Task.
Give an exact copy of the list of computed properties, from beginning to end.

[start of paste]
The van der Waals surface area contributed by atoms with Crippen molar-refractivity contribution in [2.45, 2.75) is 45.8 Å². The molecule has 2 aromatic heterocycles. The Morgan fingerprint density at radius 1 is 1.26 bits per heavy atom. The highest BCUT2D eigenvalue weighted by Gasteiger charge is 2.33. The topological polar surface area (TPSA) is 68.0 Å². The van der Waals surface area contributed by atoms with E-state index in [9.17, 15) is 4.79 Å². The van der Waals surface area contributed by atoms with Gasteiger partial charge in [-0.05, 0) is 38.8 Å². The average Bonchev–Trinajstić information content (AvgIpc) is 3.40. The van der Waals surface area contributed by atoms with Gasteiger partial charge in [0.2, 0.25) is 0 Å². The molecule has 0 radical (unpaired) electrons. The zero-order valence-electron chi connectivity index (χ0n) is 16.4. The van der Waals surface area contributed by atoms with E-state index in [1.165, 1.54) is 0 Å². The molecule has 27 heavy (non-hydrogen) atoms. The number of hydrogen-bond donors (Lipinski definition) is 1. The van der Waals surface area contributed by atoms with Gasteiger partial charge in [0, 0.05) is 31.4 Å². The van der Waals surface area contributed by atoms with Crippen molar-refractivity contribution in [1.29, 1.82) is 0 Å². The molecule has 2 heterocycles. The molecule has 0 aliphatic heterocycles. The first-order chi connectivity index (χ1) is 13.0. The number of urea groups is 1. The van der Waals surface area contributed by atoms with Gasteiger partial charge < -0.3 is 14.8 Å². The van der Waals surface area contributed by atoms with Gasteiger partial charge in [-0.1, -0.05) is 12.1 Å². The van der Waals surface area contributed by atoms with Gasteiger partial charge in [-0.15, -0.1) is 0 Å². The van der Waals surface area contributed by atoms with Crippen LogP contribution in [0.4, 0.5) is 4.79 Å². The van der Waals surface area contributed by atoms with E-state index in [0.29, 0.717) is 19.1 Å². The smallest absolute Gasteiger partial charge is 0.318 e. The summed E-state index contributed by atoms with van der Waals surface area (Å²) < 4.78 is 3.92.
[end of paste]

The van der Waals surface area contributed by atoms with Crippen molar-refractivity contribution in [2.45, 2.75) is 45.8 Å². The molecule has 2 aromatic heterocycles. The Morgan fingerprint density at radius 1 is 1.26 bits per heavy atom. The highest BCUT2D eigenvalue weighted by Gasteiger charge is 2.33. The topological polar surface area (TPSA) is 68.0 Å². The van der Waals surface area contributed by atoms with E-state index in [9.17, 15) is 4.79 Å². The van der Waals surface area contributed by atoms with Gasteiger partial charge in [-0.05, 0) is 38.8 Å². The average Bonchev–Trinajstić information content (AvgIpc) is 3.40. The van der Waals surface area contributed by atoms with Gasteiger partial charge in [0.2, 0.25) is 0 Å². The molecule has 0 radical (unpaired) electrons. The zero-order valence-electron chi connectivity index (χ0n) is 16.4. The van der Waals surface area contributed by atoms with E-state index in [1.165, 1.54) is 0 Å². The molecule has 27 heavy (non-hydrogen) atoms. The number of hydrogen-bond donors (Lipinski definition) is 1. The van der Waals surface area contributed by atoms with Gasteiger partial charge in [0, 0.05) is 31.4 Å². The van der Waals surface area contributed by atoms with Crippen molar-refractivity contribution in [1.29, 1.82) is 0 Å². The molecule has 2 heterocycles. The molecule has 0 aliphatic heterocycles. The first-order chi connectivity index (χ1) is 13.0. The number of urea groups is 1. The van der Waals surface area contributed by atoms with Gasteiger partial charge < -0.3 is 14.8 Å². The van der Waals surface area contributed by atoms with Gasteiger partial charge in [-0.1, -0.05) is 12.1 Å². The van der Waals surface area contributed by atoms with Gasteiger partial charge in [-0.15, -0.1) is 0 Å². The van der Waals surface area contributed by atoms with Crippen LogP contribution in [0.4, 0.5) is 4.79 Å². The van der Waals surface area contributed by atoms with E-state index in [0.29, 0.717) is 19.1 Å². The smallest absolute Gasteiger partial charge is 0.318 e. The summed E-state index contributed by atoms with van der Waals surface area (Å²) < 4.78 is 3.92.